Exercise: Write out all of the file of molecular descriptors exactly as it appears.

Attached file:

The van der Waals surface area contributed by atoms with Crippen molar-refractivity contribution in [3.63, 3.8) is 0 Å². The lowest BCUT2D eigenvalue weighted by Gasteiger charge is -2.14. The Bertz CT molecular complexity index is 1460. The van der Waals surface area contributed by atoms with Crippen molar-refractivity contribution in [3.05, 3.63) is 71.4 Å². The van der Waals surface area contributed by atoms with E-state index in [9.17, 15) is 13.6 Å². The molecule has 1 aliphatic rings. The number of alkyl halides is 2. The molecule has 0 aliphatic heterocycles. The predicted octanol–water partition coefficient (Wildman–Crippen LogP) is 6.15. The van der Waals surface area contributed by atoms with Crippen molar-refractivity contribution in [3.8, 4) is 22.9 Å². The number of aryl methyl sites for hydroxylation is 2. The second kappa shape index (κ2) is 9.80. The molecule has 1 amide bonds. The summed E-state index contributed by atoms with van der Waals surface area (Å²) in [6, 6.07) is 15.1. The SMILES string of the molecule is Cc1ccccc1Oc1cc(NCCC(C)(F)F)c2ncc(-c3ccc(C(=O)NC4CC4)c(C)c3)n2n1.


The van der Waals surface area contributed by atoms with Crippen molar-refractivity contribution in [3.63, 3.8) is 0 Å². The lowest BCUT2D eigenvalue weighted by Gasteiger charge is -2.14. The Bertz CT molecular complexity index is 1460. The van der Waals surface area contributed by atoms with Crippen molar-refractivity contribution in [3.05, 3.63) is 71.4 Å². The van der Waals surface area contributed by atoms with E-state index in [9.17, 15) is 13.6 Å². The molecule has 1 aliphatic rings. The number of alkyl halides is 2. The molecule has 0 aliphatic heterocycles. The predicted octanol–water partition coefficient (Wildman–Crippen LogP) is 6.15. The van der Waals surface area contributed by atoms with Crippen molar-refractivity contribution in [3.8, 4) is 22.9 Å². The number of aryl methyl sites for hydroxylation is 2. The second kappa shape index (κ2) is 9.80. The molecule has 1 amide bonds. The summed E-state index contributed by atoms with van der Waals surface area (Å²) in [6, 6.07) is 15.1. The SMILES string of the molecule is Cc1ccccc1Oc1cc(NCCC(C)(F)F)c2ncc(-c3ccc(C(=O)NC4CC4)c(C)c3)n2n1.